Shining - VII: Född Förlorare
Spinefarm Records
Progressive Black Metal
6 songs (41:47)
Release year: 2011
Shining, Spinefarm Records
Reviewed by Goat

A lot of the aura of mystery and danger that surrounds Sweden’s Shining depends on how willing you are to believe the tall tales that frontman Kvarforth likes to spin. That I even have to type a sentence like that about a band who are already well-known for self-harming at live shows sums up how desensitised the extreme metal scene is to damaged personalities. Few mainstream music journals could write about this band without a sense of delicious horror... violence! Drugs! Satanism! Faked death! I’d be amazed if some noble scribe isn’t currently writing an article about how amazing it is that genuine heroin is cooked on a spoon and injected in the music video for Förtvivlan, Min Arvedel – it sure beats Lady Gaga’s meat dress. The mainstream are used to dealing with empty, soulless music, so they have to look to the artists themselves for entertainment. Hence the big Pop news of the moment that Amy Winehouse is cancelling parts of her European tour after being too drunk to perform in Belgrade.

Compare this with the deep dark underground, however, and things are different. We are used to, if not actually bored of, Kvarforth’s antics. Shining are praised for their music, not their frontman, who is tolerated at best. I do think that the news, revealed in recent interviews, that this album has been recorded for three years, lying dormant from a combination of Kvarforth not wanting it to be released on a ‘shitty label’ and his being committed multiple times to multiple mental institutions, should ruffle a few feathers, however. From the disrespect given to a label of vital importance in the history of Black Metal (Osmose, if you weren’t aware) to the fact that Kvarforth is a genuinely disturbed individual, I can’t help but darken my perception of Shining accordingly. From silliness to seriousness, is it right that we listen to a band that openly promotes suicide with the same blasé attitude that we give the likes of Slayer?

Not a question that requires an immediate answer, or even one at all, although it’s been preying on my mind whilst listening to and writing about Född Förlorare. On a practical level, the revelations that the album is three years old actually explains the differences between it and 2009’s rather more riff-fuelled VI: Klagopsalmer, apparently written and recorded in just two days. Född Förlorare focuses more on clean vocals and acoustic guitar, proggy in sound and nature to the point where previously mild Opeth comparisons are now unavoidable. The gentle melodies of I Nattens Timma and the post-Death Metal riffing of FFF are impossible to mistake for anyone else than Åkerfeldt and co. Of course, this being Shining we still get the harrowing nihilism and misery, the aforementioned Förtvivlan, Min Arvedel opening the album with a groovy bang after a traumatised child hesitantly stumbles over You Are My Sunshine. Kvarforth at first sounds enraged, his voice moving between triumphant snarl and reflective clean singing completely naturally, the gradual realisation of his true feelings coming but slowly.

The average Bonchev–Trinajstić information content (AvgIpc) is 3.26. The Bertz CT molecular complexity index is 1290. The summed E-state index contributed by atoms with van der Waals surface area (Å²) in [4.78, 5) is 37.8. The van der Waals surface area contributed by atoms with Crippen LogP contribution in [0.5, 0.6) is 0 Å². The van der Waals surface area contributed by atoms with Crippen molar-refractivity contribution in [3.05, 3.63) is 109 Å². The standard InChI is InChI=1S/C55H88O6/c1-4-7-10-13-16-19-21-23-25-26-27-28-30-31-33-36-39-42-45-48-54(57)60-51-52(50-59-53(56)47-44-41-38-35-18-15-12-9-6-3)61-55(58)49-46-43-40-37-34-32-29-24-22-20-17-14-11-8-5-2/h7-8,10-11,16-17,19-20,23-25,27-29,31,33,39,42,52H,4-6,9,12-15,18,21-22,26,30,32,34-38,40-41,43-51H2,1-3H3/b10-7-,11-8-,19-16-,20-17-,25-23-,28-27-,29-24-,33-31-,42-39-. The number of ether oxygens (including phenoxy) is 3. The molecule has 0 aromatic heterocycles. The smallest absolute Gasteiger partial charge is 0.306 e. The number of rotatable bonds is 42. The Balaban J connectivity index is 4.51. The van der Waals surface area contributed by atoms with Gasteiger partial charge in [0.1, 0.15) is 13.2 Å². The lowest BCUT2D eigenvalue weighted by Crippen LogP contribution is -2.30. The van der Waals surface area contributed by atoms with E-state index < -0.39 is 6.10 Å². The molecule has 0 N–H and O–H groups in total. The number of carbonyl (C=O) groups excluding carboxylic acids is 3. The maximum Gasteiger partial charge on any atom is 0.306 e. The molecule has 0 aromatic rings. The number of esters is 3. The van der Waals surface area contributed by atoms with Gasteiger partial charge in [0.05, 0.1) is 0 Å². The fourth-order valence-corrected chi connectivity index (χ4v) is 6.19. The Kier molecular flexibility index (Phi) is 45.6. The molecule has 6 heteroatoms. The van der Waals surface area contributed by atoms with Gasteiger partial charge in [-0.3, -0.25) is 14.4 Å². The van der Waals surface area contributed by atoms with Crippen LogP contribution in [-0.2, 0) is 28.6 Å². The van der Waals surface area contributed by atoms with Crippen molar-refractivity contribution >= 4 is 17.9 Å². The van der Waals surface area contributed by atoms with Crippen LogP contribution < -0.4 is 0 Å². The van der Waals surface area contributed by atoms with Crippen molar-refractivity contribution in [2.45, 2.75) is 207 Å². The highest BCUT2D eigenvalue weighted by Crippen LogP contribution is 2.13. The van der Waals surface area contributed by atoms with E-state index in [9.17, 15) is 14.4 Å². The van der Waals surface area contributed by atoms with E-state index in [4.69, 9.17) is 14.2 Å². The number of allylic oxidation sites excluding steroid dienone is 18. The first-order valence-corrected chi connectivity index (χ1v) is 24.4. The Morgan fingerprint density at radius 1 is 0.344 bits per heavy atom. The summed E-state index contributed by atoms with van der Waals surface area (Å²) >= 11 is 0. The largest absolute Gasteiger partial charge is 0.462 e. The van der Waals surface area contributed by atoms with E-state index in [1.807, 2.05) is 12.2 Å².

This dual nature to the album, bleak misery hidden beneath a deceptive surface, is only enhanced by knowing that Michael Amott of Arch Enemy contributed two solos. That beneath the serene pastoral prog that opens Tiden Läker Inga Sår are pained gasps and yells (apparently Erik from Watain being tortured), darkness hidden behind calm before coming into the open, pursued by blastbeats, before vanishing again. That, most significantly, Swedish Pop star Håkan Hemlin provides guest vocals on Tillsammans Är Vi Allt, something like recent Enslaved in ominous technical groove with disturbingly plaintive chorus – the song is a ballad to heroin, something the former addict Hemlin was apparently unaware of when he agreed to appear.

These dark jokes help in the perception that this album is more subtle in its gloomy atmosphere, less of the balls-out misery of yesteryear that urged you to recreate the album art of Halmstad in your own home. Instead, Född Förlorare (‘born loser’) is a matter-of-fact statement, depicting misery from a distance and distracting the listener from moral judgement by offering competent, solid, catchy songs. It is what it is, the band seem to be telling you with the dark swing of Människa O'Avskyvärda Människa, scowling vocals and acoustic strum utilised to much the same effect. From cover art to songs, this depiction of depression is all the more striking for the band’s slow, steady movement towards mainstream metal acceptance despite little to no compromise on message. The bleak truth about Shining is that the quality of their music is constant, whether Kvarforth’s stories are true ultimately not mattering one bit. That’s simultaneously the most disturbing and most praiseworthy thing about Shining, and the wider Metal underground, for me – the health of the artists comes a distant second to the quality of their music, every time.

Killing Songs :
Förtvivlan, Min Arvedel, Tiden Läker Inga Sår, Människa O'Avskyvärda Människa, I Nattens Timma
Goat quoted 85 / 100
Other albums by Shining that we have reviewed:
Shining - IX – Everyone, Everything, Everywhere, Ends reviewed by Goat and quoted 80 / 100
Shining - Redefining Darkness reviewed by Goat and quoted 70 / 100
Shining - VI - Klagopsalmer reviewed by Goat and quoted 88 / 100
Shining - Halmstad reviewed by Alex and quoted 90 / 100
Shining - IV: The Eerie Cold reviewed by Daniel and quoted 65 / 100
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